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Insurance Tips To Consider Before Your Next Vacation

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Are you planning a getaway over Labor Day weekend? In our latest podcast episode, we discuss the insurance and safety tips to consider before you pack your bags and hit the road.

Protect your home while you're away.

Unplug any appliances that do not need to stay plugged in, such as toasters, coffee makers, phone chargers, televisions and computers. Plugged-in appliances are known to cause home electrical failure fires.

Ask a friend or neighbor to stop by the house randomly, so they don't establish a pattern that would-be thieves could use to their advantage. Ask them to check the mail, pick up packages from the doorstep, and take fliers from the door.

If you are going away for a long time, reduce the risk of floods or leaks by turning off the water to your washing machine, dishwasher and toilets.

Avoid posting on social media while away on vacation. Many thieves pick their targets based on social media activity.

Consider travel insurance for costly or long trips.

One in six Americans has had their travel plans impacted by medical conditions, natural disasters or mechanical or carrier-cause problems, according to the US Travel Insurance Association. Of those affected, only one in five had travel insurance.

If you are traveling a long distance, taking more than a brief vacation, OR taking a costly trip, travel insurance may provide you with protection and peace of mind.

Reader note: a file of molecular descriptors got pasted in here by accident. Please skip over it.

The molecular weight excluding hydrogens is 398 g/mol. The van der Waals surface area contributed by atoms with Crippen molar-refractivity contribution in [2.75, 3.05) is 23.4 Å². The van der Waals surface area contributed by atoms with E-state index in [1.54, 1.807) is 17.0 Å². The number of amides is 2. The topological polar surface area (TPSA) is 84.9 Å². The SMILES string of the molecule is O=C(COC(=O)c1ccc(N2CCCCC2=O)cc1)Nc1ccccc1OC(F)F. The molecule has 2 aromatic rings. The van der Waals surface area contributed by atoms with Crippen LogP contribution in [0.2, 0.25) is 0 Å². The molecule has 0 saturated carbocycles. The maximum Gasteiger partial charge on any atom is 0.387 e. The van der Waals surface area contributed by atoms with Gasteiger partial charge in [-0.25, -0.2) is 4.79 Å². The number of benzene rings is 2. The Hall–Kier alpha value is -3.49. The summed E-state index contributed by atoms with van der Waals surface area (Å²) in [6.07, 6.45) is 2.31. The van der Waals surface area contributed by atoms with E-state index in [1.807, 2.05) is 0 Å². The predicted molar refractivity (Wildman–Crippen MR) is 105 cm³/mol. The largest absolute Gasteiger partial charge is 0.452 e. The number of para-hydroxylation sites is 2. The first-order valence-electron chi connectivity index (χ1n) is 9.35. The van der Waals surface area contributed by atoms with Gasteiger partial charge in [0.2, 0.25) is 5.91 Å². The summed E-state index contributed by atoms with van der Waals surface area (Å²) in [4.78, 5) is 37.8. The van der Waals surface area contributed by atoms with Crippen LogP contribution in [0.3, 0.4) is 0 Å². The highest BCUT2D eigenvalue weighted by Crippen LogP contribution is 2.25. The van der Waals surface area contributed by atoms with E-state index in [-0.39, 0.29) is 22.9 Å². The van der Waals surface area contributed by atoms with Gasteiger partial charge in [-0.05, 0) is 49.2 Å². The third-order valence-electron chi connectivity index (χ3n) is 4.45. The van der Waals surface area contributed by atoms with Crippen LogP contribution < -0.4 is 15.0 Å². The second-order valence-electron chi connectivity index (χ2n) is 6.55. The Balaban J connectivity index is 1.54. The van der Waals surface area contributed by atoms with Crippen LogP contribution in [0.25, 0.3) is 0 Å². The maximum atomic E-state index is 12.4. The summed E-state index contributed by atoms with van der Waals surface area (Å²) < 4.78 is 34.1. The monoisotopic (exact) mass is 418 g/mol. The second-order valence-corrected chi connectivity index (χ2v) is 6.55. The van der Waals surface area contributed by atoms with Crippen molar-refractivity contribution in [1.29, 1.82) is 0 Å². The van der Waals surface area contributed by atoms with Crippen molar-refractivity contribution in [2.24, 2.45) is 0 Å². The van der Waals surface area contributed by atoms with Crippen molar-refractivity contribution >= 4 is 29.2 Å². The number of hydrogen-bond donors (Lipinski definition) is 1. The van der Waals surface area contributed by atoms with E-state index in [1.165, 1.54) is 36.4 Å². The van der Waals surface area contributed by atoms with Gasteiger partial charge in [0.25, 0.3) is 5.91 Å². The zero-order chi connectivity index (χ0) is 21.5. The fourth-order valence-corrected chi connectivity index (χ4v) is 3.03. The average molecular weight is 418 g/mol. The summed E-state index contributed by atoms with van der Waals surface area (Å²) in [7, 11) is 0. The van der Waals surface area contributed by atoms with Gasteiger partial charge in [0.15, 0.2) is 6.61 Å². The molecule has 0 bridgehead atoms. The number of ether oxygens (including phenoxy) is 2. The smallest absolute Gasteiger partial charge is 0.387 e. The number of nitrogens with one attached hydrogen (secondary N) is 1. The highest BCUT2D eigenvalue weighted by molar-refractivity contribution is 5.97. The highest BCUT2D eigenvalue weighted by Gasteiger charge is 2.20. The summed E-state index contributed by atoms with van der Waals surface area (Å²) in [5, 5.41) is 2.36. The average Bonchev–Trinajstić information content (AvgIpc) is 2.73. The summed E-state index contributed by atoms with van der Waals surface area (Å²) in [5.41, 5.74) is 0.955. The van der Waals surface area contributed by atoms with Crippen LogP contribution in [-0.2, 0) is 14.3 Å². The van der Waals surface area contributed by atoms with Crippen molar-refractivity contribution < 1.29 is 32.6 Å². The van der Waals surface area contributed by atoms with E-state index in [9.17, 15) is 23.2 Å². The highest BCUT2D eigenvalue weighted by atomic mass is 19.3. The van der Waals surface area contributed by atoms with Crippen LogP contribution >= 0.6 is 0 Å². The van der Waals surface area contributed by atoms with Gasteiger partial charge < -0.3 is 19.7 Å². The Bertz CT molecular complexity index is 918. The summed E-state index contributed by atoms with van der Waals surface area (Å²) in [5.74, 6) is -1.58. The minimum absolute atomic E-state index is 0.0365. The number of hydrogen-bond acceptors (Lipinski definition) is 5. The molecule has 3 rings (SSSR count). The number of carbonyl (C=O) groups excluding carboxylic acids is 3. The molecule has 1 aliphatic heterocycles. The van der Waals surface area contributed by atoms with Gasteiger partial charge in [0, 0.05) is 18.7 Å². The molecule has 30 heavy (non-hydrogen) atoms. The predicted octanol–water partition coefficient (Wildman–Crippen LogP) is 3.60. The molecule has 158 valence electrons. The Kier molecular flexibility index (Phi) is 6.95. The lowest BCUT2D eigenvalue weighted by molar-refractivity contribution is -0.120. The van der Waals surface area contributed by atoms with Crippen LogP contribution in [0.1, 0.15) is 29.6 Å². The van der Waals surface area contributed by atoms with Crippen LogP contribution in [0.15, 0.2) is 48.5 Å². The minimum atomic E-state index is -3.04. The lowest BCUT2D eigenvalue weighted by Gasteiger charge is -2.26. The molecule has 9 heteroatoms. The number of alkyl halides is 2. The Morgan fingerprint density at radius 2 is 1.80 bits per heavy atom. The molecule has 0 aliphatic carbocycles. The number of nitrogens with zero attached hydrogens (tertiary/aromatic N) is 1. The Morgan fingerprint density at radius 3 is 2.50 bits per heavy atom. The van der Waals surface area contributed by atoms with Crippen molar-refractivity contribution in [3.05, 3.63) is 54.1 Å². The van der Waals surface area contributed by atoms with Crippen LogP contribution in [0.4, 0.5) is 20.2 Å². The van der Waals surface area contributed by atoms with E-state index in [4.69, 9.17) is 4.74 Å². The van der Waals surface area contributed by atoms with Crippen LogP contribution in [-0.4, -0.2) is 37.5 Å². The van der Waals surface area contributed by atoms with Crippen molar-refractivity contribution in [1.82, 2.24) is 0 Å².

Here are some circumstances travel insurance may cover:

Trip cancellation. This is the most common concern for most travelers. Typically, travel insurance can reimburse you for pre-paid, nonrefundable expenses if you need to cancel your trip ahead of time.

Each insurance company will provide its own list of covered reasons for trips cancellation. However, common reasons may include:

  • You are laid off from work or required to work
  • A terrorist incident occurs in your destination city
  • You are summoned for jury duty
  • Your travel destination has been damaged by a natural disaster

Trip interruption. If a covered event occurs while you are on a trip and you are required to return home, travel insurance may reimburse you for the lost portion of the trip. It may also cover additional expenses for the last-minute flight home.

Medical cancellation, interruption or evacuation. If you must cancel or cut your trip short due to the sickness, injury, or death of you, a family member or traveling companion, you must purchase this specific coverage.

Medical treatment or evacuation while abroad can be costly, and many people mistakenly assume they are covered for these medical emergencies. Examine your health insurance policy to determine what coverage, if any, you have abroad, and supplement with a travel insurance policy to cover any gaps.

Tune up your auto insurance before you hit the road.

Review your auto insurance policy prior to travel. Double-check your collision and liability coverage prior to travel. If you don't already have roadside assistance coverage, ask your auto insurance agent if you can add it to your policy.

If you're leaving the state, ensure that your auto insurance coverage is likely valid in another state, even if your insurer does not sell there.

Consider rental car insurance. If you're renting a car for your trip, making sure that you have the right insurance coverage can be tricky. Car rental places will encourage you to get insurance through the, but you may not need it. Ask your insurance agent how your specific policy covers rental cars before you purchase additional coverage.

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